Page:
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Red Mullet with Peppers and Hutsul Banosh

by Florian
Red Mullet with Peppers and Hutsul Banosh

As The Goulash Archipelago is now being proofread by the publisher, I thought it would be a good time to post another recipe from the book. So here’s an excerpt from the chapter on Ukraine, along with my hope that there will still be a country of that name by the time the book launches. This is a dish that combines foods specific to two different regions: on one side, the Black Sea red mullet, often served fried in Crimean restaurants; on the other, banosh, a kind of polenta cooked in sour cream and brynza, specialty of the Hutsuls, a fierce mountain population living mainly in the Ukrainian Carpathians.

Hutsuls most certainly don’t eat red mullet very often. Banosh, however, has become a staple of traditional Ukrainian cuisine and is now consumed throughout the country, served with fried bacon bits, pork cracklings, crumbled cheese, or mushrooms. The ingredient pairing here works beautifully. First off, everyone needs more red mullet in their lives (in the U.S., you can order it from Citarella). The fillets may be small, but they pack an inimitable taste that makes it possible to pair them with more flavorful garnishes than your typical seafood. In France, red mullet fillets are often served with Mediterranean vegetables, such as tomato and olives, and can hold their own against red peppers and corn, both of which I associate with Ukraine and neighboring Moldova (Ukraine is one of the largest corn producers in the world). Finally, the red paprika oil and the colorful fish skin contrast with the pale yellow banosh to produce a visually striking presentation – without any green vegetables or herbs, for once!

Red Mullet with Peppers and Hutsul Banosh

Red Mullet with Peppers and Hutsul Banosh

Yields 4 servings
Total preparation: 3 hours
Active preparation: 1 hour 15 minutes

Red mullet fabrication

6 red mullets, about 125 g each, scaled and gutted

  • Fillet each fish with a fish knife. Reserve the heads, bones, and trimmings from two of the fish. (You can use the rest to make a fish soup.)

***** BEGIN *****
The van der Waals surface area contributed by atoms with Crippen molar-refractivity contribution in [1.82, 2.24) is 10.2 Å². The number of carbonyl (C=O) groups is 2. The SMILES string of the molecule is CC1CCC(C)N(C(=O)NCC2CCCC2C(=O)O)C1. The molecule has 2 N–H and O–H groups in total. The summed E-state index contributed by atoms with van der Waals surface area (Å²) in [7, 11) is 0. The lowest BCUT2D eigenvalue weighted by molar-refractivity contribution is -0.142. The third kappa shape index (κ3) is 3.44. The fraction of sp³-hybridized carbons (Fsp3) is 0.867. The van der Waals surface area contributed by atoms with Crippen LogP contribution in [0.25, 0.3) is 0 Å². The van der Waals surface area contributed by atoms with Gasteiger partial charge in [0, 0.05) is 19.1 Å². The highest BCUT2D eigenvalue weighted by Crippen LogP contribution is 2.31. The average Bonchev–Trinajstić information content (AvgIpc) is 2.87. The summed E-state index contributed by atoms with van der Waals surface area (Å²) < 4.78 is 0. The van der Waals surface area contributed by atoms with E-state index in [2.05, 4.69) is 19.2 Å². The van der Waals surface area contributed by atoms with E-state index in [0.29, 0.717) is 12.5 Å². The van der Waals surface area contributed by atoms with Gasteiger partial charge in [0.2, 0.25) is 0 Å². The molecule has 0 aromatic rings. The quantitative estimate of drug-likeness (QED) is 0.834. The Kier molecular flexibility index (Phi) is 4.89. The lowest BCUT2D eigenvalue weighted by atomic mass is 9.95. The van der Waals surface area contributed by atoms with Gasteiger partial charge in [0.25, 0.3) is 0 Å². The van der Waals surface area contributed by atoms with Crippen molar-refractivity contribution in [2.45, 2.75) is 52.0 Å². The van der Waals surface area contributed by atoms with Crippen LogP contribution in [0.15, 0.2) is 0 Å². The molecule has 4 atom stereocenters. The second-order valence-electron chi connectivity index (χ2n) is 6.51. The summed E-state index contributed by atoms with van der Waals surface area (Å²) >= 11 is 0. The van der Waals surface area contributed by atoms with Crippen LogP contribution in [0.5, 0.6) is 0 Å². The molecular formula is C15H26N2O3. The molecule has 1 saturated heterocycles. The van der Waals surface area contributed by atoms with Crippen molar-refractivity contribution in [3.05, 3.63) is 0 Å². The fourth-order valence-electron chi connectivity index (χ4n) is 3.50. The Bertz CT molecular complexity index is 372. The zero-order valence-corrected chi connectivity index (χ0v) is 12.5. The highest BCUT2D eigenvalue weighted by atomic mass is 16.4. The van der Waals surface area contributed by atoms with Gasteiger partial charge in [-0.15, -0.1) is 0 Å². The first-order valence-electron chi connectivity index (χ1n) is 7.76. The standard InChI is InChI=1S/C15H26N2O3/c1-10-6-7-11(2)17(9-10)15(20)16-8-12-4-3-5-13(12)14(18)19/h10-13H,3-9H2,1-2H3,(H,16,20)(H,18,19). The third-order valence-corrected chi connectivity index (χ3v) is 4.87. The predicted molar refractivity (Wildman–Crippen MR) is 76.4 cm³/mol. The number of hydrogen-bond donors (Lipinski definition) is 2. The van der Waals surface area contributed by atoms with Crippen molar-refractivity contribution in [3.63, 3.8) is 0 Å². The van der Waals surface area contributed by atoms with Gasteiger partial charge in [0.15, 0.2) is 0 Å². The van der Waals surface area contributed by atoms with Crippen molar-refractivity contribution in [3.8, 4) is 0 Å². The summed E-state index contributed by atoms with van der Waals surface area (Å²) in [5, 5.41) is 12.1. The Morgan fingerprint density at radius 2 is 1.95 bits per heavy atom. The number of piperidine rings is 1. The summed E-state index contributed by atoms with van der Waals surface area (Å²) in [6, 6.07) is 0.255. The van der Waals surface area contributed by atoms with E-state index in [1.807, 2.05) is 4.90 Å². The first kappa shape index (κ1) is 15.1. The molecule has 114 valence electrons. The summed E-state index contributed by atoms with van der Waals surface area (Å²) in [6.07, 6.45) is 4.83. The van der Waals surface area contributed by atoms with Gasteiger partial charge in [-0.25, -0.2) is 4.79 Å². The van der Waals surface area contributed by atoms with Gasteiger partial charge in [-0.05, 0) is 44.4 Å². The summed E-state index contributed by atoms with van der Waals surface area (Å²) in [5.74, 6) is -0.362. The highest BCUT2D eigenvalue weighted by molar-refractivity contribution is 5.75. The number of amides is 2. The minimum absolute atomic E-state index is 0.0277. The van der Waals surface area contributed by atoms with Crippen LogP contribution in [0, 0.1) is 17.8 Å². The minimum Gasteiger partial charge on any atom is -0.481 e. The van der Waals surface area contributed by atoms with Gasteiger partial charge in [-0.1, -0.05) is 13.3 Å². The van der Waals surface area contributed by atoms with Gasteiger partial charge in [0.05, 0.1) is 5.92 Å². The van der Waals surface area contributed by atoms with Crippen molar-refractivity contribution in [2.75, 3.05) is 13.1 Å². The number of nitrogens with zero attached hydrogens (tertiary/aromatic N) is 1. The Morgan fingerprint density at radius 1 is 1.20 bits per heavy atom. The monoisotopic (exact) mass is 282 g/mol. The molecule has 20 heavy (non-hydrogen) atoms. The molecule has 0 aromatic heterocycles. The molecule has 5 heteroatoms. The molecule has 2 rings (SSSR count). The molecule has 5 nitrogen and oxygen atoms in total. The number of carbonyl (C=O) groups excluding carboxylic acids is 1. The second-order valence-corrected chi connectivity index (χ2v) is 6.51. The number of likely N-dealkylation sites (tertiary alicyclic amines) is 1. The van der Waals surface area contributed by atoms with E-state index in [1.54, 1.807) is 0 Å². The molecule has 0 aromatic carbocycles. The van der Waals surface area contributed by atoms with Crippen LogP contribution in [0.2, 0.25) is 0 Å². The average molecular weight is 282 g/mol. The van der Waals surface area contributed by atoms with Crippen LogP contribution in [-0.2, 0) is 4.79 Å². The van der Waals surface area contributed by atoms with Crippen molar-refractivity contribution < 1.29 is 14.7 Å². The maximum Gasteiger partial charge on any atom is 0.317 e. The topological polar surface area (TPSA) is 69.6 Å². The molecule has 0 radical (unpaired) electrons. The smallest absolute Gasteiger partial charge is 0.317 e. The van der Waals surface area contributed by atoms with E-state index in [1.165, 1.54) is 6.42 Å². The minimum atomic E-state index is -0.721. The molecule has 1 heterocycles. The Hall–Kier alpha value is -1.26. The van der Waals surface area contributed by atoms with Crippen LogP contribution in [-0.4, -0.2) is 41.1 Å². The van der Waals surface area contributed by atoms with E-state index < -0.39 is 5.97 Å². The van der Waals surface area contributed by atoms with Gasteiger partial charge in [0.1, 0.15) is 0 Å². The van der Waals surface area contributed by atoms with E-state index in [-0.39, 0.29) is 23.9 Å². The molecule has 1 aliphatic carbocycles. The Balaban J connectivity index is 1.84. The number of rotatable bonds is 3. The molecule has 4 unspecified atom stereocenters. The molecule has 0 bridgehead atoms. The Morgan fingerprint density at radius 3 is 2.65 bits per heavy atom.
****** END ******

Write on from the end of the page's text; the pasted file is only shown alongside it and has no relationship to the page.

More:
• Wrap the fillets in plastic wrap and keep in the refrigerator.
Red Mullet

Paprika-red mullet oil

heads, bones, and trimmings from 2 red mullets
90 g olive oil
0.5 g salt
2.5 g sweet paprika

  • Place the fish heads, bones, and trimmings on a baking sheet lined with parchment paper. Season with salt and drizzle with about 1/5 of the olive oil. Roast in a 230 C / 450 F oven for 20 minutes, until they start to brown. Let cool for a few minutes.
  • Transfer the fish parts to a plastic container. Add the remaining olive oil, stir in the measured salt and paprika, crush the fish heads a bit with a fork, then cover and reserve at room temperature for a couple of hours.
  • Pass the oil through a chinois, squeezing the fish heads to press out as much flavor as possible. If you want the oil to be perfectly clear, filter it through a 100-micron filtering bag. Reserve in a squeeze bottle. The oil tastes quite strong on its own but it will be mellowed by the rest of the dish.
  • This makes more oil than you will need, and unfortunately it can’t be kept for more than a day or so. It will need to be taken out ahead of time, if refrigerated.

Red pepper brunoise

1 red bell pepper, about 200 g
5 g olive oil
2.5 g lemon juice
0.75 g salt
0.25 g piment d’Espelette

  • Place the red pepper on a cooling rack over a sheet tray, and char on all sides using a blow torch. Transfer to a plastic container, cover with a lid, and let rest for 15 minutes.
  • Peel the pepper using a paper towel, and rinse under cold water. Pat dry, core, seed, and cut into a brunoise – I got about 75 g of red pepper brunoise. Transfer to a bowl and mix with the olive oil, lemon juice, salt, and piment d’Espelette. Reserve at room temperature.
Red Mullet with Peppers and Hutsul Banosh


90 g coarse cornmeal 
280 g whole milk
200 g sour cream
3 g salt
0.5 g piment d’Espelette

  • Place the cornmeal, milk and sour cream in a saucepan, and bring to a simmer over medium heat, stirring constantly, 8-10 minutes, until the first starch takes hold.
  • Reduce the heat to low, cover and cook, stirring frequently, for about 1 hour. The grains should be soft and hold their shape on a spoon.
  • Remove from the heat, mix in the salt and piment d’Espelette, and reserve.


red mullet fillets
olive oil
about 5 g lemon juice
water (see below)
50 g brynza or feta, crumbled
paprika-red mullet oil
red pepper brunoise, room temperature

  • Season the fish fillets with salt. Sauté skin side down with the olive oil in a non-stick pan over medium heat, proceeding in batches if necessary to avoid overcrowding the pan. Flip skin side up and cook until just warm inside (use a toothpick to test the internal temperature). Drizzle with a little bit of lemon juice, and reserve.
  • Reheat the banosh over low heat, thinning it with a little bit of water until you achieve the texture of a potato purée. Stir in the brynza or feta, and reserve.
  • For each portion,  place a bed of banosh in a bowl, and drizzle with paprika-red mullet oil. Stack three fillets in the center, and top with some red pepper brunoise. Serve immediately.
Red Mullet with Peppers and Hutsul Banosh

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1 comment

Chris David May 2, 2022 - 02:40

Great recipe and really a nice one. Will surely try this


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